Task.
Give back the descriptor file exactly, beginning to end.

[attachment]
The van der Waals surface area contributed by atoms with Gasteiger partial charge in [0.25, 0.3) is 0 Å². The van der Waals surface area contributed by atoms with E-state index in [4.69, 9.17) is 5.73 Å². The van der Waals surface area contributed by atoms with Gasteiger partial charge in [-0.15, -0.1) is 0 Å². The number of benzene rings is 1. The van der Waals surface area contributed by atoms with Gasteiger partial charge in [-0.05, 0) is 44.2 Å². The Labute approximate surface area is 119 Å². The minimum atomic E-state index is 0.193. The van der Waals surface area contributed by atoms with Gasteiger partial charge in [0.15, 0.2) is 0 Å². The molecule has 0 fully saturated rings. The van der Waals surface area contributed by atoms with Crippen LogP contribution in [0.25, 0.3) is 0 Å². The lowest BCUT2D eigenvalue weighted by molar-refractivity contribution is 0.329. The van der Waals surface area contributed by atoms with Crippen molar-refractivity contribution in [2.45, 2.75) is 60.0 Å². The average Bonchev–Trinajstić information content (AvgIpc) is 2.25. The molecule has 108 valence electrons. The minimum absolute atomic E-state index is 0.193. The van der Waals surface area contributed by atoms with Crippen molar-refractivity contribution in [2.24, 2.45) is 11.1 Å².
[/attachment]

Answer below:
The van der Waals surface area contributed by atoms with Gasteiger partial charge in [0.25, 0.3) is 0 Å². The van der Waals surface area contributed by atoms with E-state index in [4.69, 9.17) is 5.73 Å². The van der Waals surface area contributed by atoms with Gasteiger partial charge in [-0.15, -0.1) is 0 Å². The number of benzene rings is 1. The van der Waals surface area contributed by atoms with Gasteiger partial charge in [-0.05, 0) is 44.2 Å². The Labute approximate surface area is 119 Å². The minimum atomic E-state index is 0.193. The van der Waals surface area contributed by atoms with Gasteiger partial charge in [0.15, 0.2) is 0 Å². The molecule has 0 fully saturated rings. The van der Waals surface area contributed by atoms with Crippen LogP contribution in [0.25, 0.3) is 0 Å². The lowest BCUT2D eigenvalue weighted by molar-refractivity contribution is 0.329. The van der Waals surface area contributed by atoms with Crippen molar-refractivity contribution in [2.45, 2.75) is 60.0 Å². The average Bonchev–Trinajstić information content (AvgIpc) is 2.25. The molecule has 108 valence electrons. The minimum absolute atomic E-state index is 0.193. The van der Waals surface area contributed by atoms with Crippen molar-refractivity contribution in [2.24, 2.45) is 11.1 Å².